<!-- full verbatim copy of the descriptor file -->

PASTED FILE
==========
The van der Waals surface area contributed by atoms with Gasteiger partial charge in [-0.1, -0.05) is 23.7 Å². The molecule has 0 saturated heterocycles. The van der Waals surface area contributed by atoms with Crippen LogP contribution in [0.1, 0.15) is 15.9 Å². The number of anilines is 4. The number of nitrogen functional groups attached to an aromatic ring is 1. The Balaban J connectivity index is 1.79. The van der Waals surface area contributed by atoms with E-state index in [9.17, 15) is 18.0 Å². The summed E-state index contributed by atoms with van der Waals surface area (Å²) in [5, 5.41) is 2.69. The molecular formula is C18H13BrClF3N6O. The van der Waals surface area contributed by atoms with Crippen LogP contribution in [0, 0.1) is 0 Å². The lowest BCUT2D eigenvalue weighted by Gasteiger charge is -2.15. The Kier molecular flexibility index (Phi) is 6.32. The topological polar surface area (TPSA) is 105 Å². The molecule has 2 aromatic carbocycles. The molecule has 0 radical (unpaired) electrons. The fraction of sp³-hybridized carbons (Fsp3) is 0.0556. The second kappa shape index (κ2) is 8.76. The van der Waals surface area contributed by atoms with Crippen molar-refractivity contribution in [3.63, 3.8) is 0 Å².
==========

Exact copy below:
The van der Waals surface area contributed by atoms with Gasteiger partial charge in [-0.1, -0.05) is 23.7 Å². The molecule has 0 saturated heterocycles. The van der Waals surface area contributed by atoms with Crippen LogP contribution in [0.1, 0.15) is 15.9 Å². The number of anilines is 4. The number of nitrogen functional groups attached to an aromatic ring is 1. The Balaban J connectivity index is 1.79. The van der Waals surface area contributed by atoms with E-state index in [9.17, 15) is 18.0 Å². The summed E-state index contributed by atoms with van der Waals surface area (Å²) in [5, 5.41) is 2.69. The molecular formula is C18H13BrClF3N6O. The van der Waals surface area contributed by atoms with Crippen LogP contribution in [0, 0.1) is 0 Å². The lowest BCUT2D eigenvalue weighted by Gasteiger charge is -2.15. The Kier molecular flexibility index (Phi) is 6.32. The topological polar surface area (TPSA) is 105 Å². The molecule has 2 aromatic carbocycles. The molecule has 0 radical (unpaired) electrons. The fraction of sp³-hybridized carbons (Fsp3) is 0.0556. The second kappa shape index (κ2) is 8.76. The van der Waals surface area contributed by atoms with Crippen molar-refractivity contribution in [3.63, 3.8) is 0 Å².